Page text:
PPT I always loved this picture when I was a kid and we used to read the Good News Bible as a family.
So in the picture they’re carrying their own load but also carrying other’s burdens. Notice that no one is turning around and saying to the person behind, “Look it’s ok. I can carry this on my own.” But some of us do that don’t we? (Thanks Andrew) Let us accept the help of our brother or sister and look to see how we can help carry each other’s load.
That’s all we’ve got time for today So let’s walk with the Spirit each day, each moment of each day. As we keep in step with the Spirit we will experience the harmonious relationships that we were made to live in.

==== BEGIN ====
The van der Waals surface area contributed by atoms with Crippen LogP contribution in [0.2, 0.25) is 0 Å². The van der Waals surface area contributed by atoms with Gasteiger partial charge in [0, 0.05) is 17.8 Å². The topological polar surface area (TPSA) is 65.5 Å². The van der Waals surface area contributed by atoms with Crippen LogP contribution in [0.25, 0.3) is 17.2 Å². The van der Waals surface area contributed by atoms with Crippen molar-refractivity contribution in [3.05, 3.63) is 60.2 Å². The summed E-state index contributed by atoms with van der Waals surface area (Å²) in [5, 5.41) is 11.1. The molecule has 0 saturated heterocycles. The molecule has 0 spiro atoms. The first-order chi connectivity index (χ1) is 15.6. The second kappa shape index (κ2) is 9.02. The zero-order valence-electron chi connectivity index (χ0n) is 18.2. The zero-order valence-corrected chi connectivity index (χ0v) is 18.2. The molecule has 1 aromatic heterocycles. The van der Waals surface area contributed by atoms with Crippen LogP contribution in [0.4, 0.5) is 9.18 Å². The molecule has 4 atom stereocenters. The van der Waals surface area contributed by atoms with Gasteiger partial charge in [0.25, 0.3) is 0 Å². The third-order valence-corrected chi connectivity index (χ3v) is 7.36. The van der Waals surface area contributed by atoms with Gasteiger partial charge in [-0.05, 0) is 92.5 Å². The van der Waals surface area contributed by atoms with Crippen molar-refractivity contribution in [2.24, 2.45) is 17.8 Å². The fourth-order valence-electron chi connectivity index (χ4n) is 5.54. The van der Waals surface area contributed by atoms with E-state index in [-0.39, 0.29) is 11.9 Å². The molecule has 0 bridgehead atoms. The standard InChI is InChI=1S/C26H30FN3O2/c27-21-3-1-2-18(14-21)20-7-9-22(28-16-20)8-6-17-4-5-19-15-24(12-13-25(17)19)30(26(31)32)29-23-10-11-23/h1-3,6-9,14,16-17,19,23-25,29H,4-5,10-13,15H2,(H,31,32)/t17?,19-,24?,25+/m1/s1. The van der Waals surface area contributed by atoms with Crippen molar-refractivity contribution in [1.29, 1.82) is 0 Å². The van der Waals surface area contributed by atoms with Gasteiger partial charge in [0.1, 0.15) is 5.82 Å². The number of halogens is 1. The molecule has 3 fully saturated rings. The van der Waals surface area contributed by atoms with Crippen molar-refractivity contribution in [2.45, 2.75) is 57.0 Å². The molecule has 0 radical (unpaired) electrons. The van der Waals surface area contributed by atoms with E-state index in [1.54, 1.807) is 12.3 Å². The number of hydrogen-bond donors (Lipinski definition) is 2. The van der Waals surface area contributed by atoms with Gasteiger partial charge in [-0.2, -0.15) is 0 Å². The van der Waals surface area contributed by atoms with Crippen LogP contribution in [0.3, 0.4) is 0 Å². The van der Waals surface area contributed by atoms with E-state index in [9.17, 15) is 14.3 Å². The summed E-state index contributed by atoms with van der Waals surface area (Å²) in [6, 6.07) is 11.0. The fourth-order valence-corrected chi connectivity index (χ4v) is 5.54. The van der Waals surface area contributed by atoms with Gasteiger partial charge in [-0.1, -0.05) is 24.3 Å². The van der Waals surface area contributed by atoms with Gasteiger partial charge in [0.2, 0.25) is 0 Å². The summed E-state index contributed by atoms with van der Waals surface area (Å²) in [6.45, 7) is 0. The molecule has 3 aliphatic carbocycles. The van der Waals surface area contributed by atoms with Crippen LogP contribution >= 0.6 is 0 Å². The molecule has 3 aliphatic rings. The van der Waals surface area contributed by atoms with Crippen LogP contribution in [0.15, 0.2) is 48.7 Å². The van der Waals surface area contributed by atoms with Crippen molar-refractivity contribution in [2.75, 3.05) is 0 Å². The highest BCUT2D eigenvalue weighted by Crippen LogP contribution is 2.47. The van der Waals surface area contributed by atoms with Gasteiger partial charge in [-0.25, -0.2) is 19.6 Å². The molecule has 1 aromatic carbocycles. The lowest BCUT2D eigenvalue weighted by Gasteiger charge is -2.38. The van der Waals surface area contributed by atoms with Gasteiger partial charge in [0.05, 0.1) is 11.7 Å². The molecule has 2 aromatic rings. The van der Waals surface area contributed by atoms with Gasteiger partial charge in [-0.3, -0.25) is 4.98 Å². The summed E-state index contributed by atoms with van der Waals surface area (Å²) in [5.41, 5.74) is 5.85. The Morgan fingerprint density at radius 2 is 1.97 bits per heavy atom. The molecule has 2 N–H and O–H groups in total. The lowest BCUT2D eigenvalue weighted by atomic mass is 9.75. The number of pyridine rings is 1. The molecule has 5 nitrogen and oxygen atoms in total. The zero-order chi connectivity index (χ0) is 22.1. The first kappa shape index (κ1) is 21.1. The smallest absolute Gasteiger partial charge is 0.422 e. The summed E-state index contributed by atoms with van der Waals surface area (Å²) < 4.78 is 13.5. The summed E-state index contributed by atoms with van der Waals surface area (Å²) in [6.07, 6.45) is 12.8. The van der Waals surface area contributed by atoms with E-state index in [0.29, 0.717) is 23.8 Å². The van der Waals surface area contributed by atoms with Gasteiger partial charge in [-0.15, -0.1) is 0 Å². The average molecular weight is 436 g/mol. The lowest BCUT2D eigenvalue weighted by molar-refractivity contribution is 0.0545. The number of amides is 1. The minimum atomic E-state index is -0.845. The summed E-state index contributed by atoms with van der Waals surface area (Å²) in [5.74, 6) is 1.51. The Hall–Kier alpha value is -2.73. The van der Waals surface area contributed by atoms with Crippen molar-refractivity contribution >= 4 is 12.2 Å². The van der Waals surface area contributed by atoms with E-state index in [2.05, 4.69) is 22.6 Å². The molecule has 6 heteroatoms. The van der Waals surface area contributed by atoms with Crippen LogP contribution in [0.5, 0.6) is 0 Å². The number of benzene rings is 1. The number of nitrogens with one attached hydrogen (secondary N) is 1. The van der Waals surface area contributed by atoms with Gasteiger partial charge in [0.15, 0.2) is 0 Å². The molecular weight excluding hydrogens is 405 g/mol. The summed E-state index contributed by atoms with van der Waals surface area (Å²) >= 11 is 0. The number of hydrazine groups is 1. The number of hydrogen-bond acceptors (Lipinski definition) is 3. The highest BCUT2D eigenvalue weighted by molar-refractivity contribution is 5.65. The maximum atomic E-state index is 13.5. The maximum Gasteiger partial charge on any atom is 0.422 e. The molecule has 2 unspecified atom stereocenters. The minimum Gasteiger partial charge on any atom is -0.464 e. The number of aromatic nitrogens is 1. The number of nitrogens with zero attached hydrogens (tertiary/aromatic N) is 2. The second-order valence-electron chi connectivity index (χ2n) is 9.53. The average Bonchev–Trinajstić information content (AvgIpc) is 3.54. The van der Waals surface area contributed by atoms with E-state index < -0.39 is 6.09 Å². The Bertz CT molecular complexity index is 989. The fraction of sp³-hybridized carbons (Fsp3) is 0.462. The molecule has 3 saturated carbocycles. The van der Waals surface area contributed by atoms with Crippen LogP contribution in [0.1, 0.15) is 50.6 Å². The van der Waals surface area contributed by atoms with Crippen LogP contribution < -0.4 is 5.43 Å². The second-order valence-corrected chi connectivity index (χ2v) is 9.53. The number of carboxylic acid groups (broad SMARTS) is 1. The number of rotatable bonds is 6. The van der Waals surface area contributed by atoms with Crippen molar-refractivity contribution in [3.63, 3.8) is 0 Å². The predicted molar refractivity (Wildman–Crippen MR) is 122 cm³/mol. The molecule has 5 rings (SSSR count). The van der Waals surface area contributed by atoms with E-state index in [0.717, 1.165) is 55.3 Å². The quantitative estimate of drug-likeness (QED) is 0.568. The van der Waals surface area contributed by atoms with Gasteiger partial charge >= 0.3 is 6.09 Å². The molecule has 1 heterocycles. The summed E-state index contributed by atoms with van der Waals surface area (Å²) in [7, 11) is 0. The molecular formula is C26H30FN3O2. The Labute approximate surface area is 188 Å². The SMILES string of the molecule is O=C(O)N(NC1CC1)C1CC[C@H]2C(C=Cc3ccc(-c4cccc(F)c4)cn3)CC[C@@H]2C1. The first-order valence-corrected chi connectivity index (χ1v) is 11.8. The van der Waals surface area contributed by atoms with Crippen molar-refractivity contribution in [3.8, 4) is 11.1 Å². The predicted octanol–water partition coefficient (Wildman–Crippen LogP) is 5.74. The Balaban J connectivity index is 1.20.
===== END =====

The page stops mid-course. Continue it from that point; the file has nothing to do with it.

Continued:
Let’s pray – Lord Jesus, Holy Spirit, we are brothers and sisters. Though separated by social distancing we have a responsibility towards each other. Unlike Cain we say that we are our brother’s keeper. Help us to care for each other in love; to be concerned for each other’s welfare. Help us not to assert our superiority over my brother or sister and provoke them , nor resent their superiority over us and envy them. Help us to love and serve each other. If my brother or sister has a heavy load help me to bear their load; if he or she is under the weight of a sin, help me to restore them gently and with love. Help us to walk in the Spirit, guided by you Lord Jesus, listening to your promptings Holy Spirit. We pray this in Jesus’ name. Amen